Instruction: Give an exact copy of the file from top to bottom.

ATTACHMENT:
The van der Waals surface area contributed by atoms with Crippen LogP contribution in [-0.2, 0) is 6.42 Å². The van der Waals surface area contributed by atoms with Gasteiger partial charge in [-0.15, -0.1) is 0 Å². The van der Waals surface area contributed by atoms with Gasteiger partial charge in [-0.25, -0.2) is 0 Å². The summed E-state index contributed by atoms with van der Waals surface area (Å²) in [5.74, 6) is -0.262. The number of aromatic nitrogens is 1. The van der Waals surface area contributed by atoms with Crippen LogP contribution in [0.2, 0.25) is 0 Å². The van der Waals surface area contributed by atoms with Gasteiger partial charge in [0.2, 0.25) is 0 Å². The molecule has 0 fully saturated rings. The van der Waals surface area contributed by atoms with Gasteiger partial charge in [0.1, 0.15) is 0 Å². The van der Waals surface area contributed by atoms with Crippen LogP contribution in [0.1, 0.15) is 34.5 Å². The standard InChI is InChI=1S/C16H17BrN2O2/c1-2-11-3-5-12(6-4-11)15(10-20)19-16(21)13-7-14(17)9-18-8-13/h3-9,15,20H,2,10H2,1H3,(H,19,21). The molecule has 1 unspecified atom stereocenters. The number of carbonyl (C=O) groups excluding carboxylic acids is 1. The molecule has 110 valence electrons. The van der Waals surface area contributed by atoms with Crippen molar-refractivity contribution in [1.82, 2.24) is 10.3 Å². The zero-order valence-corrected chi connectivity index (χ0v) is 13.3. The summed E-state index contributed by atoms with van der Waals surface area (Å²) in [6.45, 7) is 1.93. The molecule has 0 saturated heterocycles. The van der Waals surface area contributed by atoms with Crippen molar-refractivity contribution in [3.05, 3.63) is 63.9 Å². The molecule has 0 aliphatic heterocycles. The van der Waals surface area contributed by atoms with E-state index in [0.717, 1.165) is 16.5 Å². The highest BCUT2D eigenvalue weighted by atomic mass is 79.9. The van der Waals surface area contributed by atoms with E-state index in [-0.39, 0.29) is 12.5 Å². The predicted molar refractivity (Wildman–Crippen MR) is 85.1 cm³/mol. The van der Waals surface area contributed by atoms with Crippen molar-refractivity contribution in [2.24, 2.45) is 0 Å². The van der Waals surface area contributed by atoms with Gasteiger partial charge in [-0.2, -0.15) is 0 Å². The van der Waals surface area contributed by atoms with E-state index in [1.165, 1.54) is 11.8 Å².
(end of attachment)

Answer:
The van der Waals surface area contributed by atoms with Crippen LogP contribution in [-0.2, 0) is 6.42 Å². The van der Waals surface area contributed by atoms with Gasteiger partial charge in [-0.15, -0.1) is 0 Å². The van der Waals surface area contributed by atoms with Gasteiger partial charge in [-0.25, -0.2) is 0 Å². The summed E-state index contributed by atoms with van der Waals surface area (Å²) in [5.74, 6) is -0.262. The number of aromatic nitrogens is 1. The van der Waals surface area contributed by atoms with Crippen LogP contribution in [0.2, 0.25) is 0 Å². The van der Waals surface area contributed by atoms with Gasteiger partial charge in [0.2, 0.25) is 0 Å². The molecule has 0 fully saturated rings. The van der Waals surface area contributed by atoms with Gasteiger partial charge in [0.1, 0.15) is 0 Å². The van der Waals surface area contributed by atoms with Crippen LogP contribution in [0.1, 0.15) is 34.5 Å². The standard InChI is InChI=1S/C16H17BrN2O2/c1-2-11-3-5-12(6-4-11)15(10-20)19-16(21)13-7-14(17)9-18-8-13/h3-9,15,20H,2,10H2,1H3,(H,19,21). The molecule has 1 unspecified atom stereocenters. The number of carbonyl (C=O) groups excluding carboxylic acids is 1. The molecule has 110 valence electrons. The van der Waals surface area contributed by atoms with Crippen molar-refractivity contribution in [1.82, 2.24) is 10.3 Å². The zero-order valence-corrected chi connectivity index (χ0v) is 13.3. The summed E-state index contributed by atoms with van der Waals surface area (Å²) in [6.45, 7) is 1.93. The molecule has 0 saturated heterocycles. The van der Waals surface area contributed by atoms with Crippen molar-refractivity contribution in [3.05, 3.63) is 63.9 Å². The molecule has 0 aliphatic heterocycles. The van der Waals surface area contributed by atoms with E-state index in [0.717, 1.165) is 16.5 Å². The highest BCUT2D eigenvalue weighted by atomic mass is 79.9. The van der Waals surface area contributed by atoms with E-state index in [-0.39, 0.29) is 12.5 Å². The predicted molar refractivity (Wildman–Crippen MR) is 85.1 cm³/mol. The van der Waals surface area contributed by atoms with Crippen molar-refractivity contribution in [2.24, 2.45) is 0 Å². The van der Waals surface area contributed by atoms with Gasteiger partial charge in [-0.2, -0.15) is 0 Å². The van der Waals surface area contributed by atoms with E-state index in [1.165, 1.54) is 11.8 Å².